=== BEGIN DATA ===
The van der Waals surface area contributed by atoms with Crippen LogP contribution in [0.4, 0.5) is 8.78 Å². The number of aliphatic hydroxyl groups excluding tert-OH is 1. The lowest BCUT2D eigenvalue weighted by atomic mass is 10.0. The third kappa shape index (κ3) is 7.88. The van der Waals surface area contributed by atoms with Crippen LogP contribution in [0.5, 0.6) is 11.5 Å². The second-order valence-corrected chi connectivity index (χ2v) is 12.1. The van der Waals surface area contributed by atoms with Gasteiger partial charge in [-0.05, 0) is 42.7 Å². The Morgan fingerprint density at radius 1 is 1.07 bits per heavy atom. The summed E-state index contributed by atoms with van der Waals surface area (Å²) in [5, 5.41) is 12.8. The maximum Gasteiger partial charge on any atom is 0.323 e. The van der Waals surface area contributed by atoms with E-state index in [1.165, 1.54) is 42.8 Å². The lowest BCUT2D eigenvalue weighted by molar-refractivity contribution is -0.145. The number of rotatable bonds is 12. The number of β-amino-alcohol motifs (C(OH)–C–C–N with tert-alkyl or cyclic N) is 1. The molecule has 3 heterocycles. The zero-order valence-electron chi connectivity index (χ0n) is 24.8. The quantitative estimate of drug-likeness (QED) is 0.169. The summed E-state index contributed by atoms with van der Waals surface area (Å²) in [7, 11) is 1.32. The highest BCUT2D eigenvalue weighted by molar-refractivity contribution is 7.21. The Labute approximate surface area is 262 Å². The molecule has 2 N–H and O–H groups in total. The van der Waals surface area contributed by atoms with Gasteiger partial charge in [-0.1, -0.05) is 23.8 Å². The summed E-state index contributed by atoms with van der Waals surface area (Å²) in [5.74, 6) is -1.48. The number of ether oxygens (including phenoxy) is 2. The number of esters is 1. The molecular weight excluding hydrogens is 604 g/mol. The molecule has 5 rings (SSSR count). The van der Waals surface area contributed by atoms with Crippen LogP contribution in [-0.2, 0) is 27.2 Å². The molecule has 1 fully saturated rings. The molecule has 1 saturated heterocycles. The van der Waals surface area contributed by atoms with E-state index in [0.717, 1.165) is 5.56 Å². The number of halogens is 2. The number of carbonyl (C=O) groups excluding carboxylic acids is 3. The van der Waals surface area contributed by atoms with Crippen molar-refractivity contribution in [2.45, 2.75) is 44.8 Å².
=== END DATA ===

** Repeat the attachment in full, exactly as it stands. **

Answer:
The van der Waals surface area contributed by atoms with Crippen LogP contribution in [0.4, 0.5) is 8.78 Å². The number of aliphatic hydroxyl groups excluding tert-OH is 1. The lowest BCUT2D eigenvalue weighted by atomic mass is 10.0. The third kappa shape index (κ3) is 7.88. The van der Waals surface area contributed by atoms with Crippen LogP contribution in [0.5, 0.6) is 11.5 Å². The second-order valence-corrected chi connectivity index (χ2v) is 12.1. The van der Waals surface area contributed by atoms with Gasteiger partial charge in [-0.05, 0) is 42.7 Å². The Morgan fingerprint density at radius 1 is 1.07 bits per heavy atom. The summed E-state index contributed by atoms with van der Waals surface area (Å²) in [5, 5.41) is 12.8. The maximum Gasteiger partial charge on any atom is 0.323 e. The van der Waals surface area contributed by atoms with E-state index in [1.165, 1.54) is 42.8 Å². The lowest BCUT2D eigenvalue weighted by molar-refractivity contribution is -0.145. The number of rotatable bonds is 12. The number of β-amino-alcohol motifs (C(OH)–C–C–N with tert-alkyl or cyclic N) is 1. The molecule has 3 heterocycles. The zero-order valence-electron chi connectivity index (χ0n) is 24.8. The quantitative estimate of drug-likeness (QED) is 0.169. The summed E-state index contributed by atoms with van der Waals surface area (Å²) in [7, 11) is 1.32. The highest BCUT2D eigenvalue weighted by molar-refractivity contribution is 7.21. The Labute approximate surface area is 262 Å². The molecule has 2 N–H and O–H groups in total. The van der Waals surface area contributed by atoms with Gasteiger partial charge in [-0.1, -0.05) is 23.8 Å². The summed E-state index contributed by atoms with van der Waals surface area (Å²) in [5.74, 6) is -1.48. The number of ether oxygens (including phenoxy) is 2. The number of esters is 1. The molecular weight excluding hydrogens is 604 g/mol. The molecule has 5 rings (SSSR count). The van der Waals surface area contributed by atoms with Crippen LogP contribution in [-0.2, 0) is 27.2 Å². The molecule has 1 fully saturated rings. The molecule has 1 saturated heterocycles. The van der Waals surface area contributed by atoms with E-state index in [0.717, 1.165) is 5.56 Å². The number of halogens is 2. The number of carbonyl (C=O) groups excluding carboxylic acids is 3. The van der Waals surface area contributed by atoms with Crippen molar-refractivity contribution in [2.45, 2.75) is 44.8 Å².